This article is from the June 2005 The Mexico File newsletter.
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Las Joyas de Mexico

The Desert of San Carlos

by Lynne Doyle 

Lynne Doyle is a longtime Mexico File subscriber and contributing editor from Maine. The object of the Las Joyas de Mexico feature is to highlight for MF readers some of the lesser-known but most rewarding of Mexico’s geographic, human and artistic treasures. Lynne can be contacted at LinfordD@aol.com  

On the way from Tucson to El Fuerte, one of the embarkation points for the railroad through the Copper Canyon, lies the Pacific coast resort town of San Carlos. To get there, you have to pass through Nogales, Santa Ana and Hermosillo on Highway 15, aiming generally for the grubby shrimping/fishing/oystering capital of Guaymas, because San Carlos doesn’t often appear on maps of Mexico. Once you get to Guaymas, you need to follow the coastline south around the bay, and look for things to start not looking so grubby. Then asking for directions into San Carlos is probably the easiest way to find it.  Actually, to call San Carlos a resort town is a bit of a stretch, but that’s another story. Suffice it to say it has a lovely harbor, lots of boats, some impressive homes owned by Americans and Canadians, a few atmospheric restaurants here and there and one run-down-but-sort-of -up-scale hotel, the San Carlos Plaza. Not much of a resort in comparison to what we generally consider The Resorts of Coastal Mexico. But what San Carlos does have that is worth all of the effort to get there, and the chaos of trying to stay there, is the south-westernmost corner of the Sonoran Desert.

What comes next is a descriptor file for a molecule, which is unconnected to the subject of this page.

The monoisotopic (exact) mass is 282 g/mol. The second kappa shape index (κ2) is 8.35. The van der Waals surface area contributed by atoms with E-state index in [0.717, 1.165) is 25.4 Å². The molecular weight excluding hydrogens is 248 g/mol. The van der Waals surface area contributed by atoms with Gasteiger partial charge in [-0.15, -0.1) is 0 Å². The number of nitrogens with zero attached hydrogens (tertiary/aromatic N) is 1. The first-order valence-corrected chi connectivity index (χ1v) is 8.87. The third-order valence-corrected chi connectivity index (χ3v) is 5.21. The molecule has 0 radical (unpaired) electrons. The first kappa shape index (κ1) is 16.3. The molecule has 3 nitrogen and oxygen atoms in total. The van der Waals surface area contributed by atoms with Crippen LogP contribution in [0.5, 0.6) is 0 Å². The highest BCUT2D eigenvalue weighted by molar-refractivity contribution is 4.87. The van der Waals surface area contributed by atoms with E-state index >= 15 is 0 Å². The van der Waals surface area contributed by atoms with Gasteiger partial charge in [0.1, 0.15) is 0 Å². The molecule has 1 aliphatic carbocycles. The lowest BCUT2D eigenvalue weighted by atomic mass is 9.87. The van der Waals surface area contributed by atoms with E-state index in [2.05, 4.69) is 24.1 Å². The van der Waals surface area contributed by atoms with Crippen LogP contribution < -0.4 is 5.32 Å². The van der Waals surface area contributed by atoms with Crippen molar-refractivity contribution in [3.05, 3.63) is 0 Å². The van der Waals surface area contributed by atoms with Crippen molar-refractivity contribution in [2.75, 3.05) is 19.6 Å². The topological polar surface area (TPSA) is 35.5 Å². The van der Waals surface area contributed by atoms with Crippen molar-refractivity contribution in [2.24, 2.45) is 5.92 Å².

Like most of Mexico’s Pacific coast, the Sierra Madres Occidentals are right there just about on top of the beach, going straight up from sea level to magnificent cliffs and jagged peaks. However, in San Carlos, almost due east from the parking lot of the San Carlos Plaza, there is a dirt road that enters into a small patch of the Sonoran that separates the beach from the mountains, and what a sight it is.  

I have to qualify my observations a little – firstly, I’m from the northeast US and until a few days before (when I got to see the northern end of the Sonoran Desert south of Tucson), I had never in my life seen a desert, so I was bound to be amazed. Secondly, the weekend we were in San Carlos was Labor Day of 2004, which turned out to be the time of the confluence of Hurricane Howard and Typhoon Song-Da in the Pacific. Thus, the desert I saw – used to at best maybe 7 inches of rain in a good year – was coming off of a ten-year drought and had received (according to the locals) 23” of rain in a 48-hour period. Thirdly, generally in September, temperatures hover around 100 degrees; the day we were there, it was a balmy 75 and raining – not a torrential rain, but steady and enough to require constant wiping of your glasses and camera lenses.  

So on the third day of the storms, although disappointed by the rain and doubtful of what we would see, we set out in an open pick-up with a Belgian guy named Lucas who has been taking travelers into the desert for fifteen years. The first thing he did was apologize for the fact that it didn’t look much like a desert. Rainfall such as we were experiencing causes a fluffy little grass to sprout all over the desert floor – grass, Lucas told us, would be gone eight hours after the sun came out. But there was little sand for us to see, and the greens of the plant life were almost as rich as the greens of Ireland, according to Lucas, a most unusual happenstance. But, he also explained, he was even more excited for another reason. He had heard that there were magnificent waterfalls in the cliffs surrounding the desert that he had never in his fifteen years ever seen, but he was sure they would be running now.